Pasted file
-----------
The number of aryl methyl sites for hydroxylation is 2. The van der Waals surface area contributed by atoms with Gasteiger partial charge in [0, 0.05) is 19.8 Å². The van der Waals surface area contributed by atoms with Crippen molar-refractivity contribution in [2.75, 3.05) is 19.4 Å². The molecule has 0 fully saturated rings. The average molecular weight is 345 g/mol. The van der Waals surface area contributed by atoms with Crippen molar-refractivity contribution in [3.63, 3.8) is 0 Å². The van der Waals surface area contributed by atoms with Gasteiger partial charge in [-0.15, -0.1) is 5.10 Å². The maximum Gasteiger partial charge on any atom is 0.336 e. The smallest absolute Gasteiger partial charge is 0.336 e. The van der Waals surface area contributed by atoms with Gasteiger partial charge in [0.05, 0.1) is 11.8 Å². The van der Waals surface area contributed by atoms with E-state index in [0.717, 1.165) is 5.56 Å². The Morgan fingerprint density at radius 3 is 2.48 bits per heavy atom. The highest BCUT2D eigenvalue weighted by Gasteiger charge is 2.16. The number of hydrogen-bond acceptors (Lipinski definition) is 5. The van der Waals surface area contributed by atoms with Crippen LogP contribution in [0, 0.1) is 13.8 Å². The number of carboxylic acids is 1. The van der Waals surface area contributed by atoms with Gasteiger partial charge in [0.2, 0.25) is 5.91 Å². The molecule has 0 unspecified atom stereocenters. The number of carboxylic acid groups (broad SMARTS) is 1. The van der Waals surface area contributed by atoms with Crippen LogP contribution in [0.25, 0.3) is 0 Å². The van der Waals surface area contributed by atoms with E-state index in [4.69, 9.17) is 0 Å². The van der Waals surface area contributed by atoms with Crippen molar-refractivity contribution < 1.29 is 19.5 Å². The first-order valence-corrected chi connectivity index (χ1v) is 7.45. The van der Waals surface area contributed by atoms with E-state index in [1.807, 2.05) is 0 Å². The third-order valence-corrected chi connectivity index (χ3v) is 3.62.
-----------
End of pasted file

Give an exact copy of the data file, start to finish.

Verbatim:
The number of aryl methyl sites for hydroxylation is 2. The van der Waals surface area contributed by atoms with Gasteiger partial charge in [0, 0.05) is 19.8 Å². The van der Waals surface area contributed by atoms with Crippen molar-refractivity contribution in [2.75, 3.05) is 19.4 Å². The molecule has 0 fully saturated rings. The average molecular weight is 345 g/mol. The van der Waals surface area contributed by atoms with Crippen molar-refractivity contribution in [3.63, 3.8) is 0 Å². The van der Waals surface area contributed by atoms with Gasteiger partial charge in [-0.15, -0.1) is 5.10 Å². The maximum Gasteiger partial charge on any atom is 0.336 e. The smallest absolute Gasteiger partial charge is 0.336 e. The van der Waals surface area contributed by atoms with Gasteiger partial charge in [0.05, 0.1) is 11.8 Å². The van der Waals surface area contributed by atoms with E-state index in [0.717, 1.165) is 5.56 Å². The Morgan fingerprint density at radius 3 is 2.48 bits per heavy atom. The highest BCUT2D eigenvalue weighted by Gasteiger charge is 2.16. The number of hydrogen-bond acceptors (Lipinski definition) is 5. The van der Waals surface area contributed by atoms with Crippen LogP contribution in [0, 0.1) is 13.8 Å². The number of carboxylic acids is 1. The van der Waals surface area contributed by atoms with Gasteiger partial charge in [0.2, 0.25) is 5.91 Å². The molecule has 0 unspecified atom stereocenters. The number of carboxylic acid groups (broad SMARTS) is 1. The van der Waals surface area contributed by atoms with Crippen LogP contribution in [0.25, 0.3) is 0 Å². The van der Waals surface area contributed by atoms with E-state index in [4.69, 9.17) is 0 Å². The van der Waals surface area contributed by atoms with Crippen molar-refractivity contribution < 1.29 is 19.5 Å². The first-order valence-corrected chi connectivity index (χ1v) is 7.45. The van der Waals surface area contributed by atoms with E-state index in [1.807, 2.05) is 0 Å². The third-order valence-corrected chi connectivity index (χ3v) is 3.62.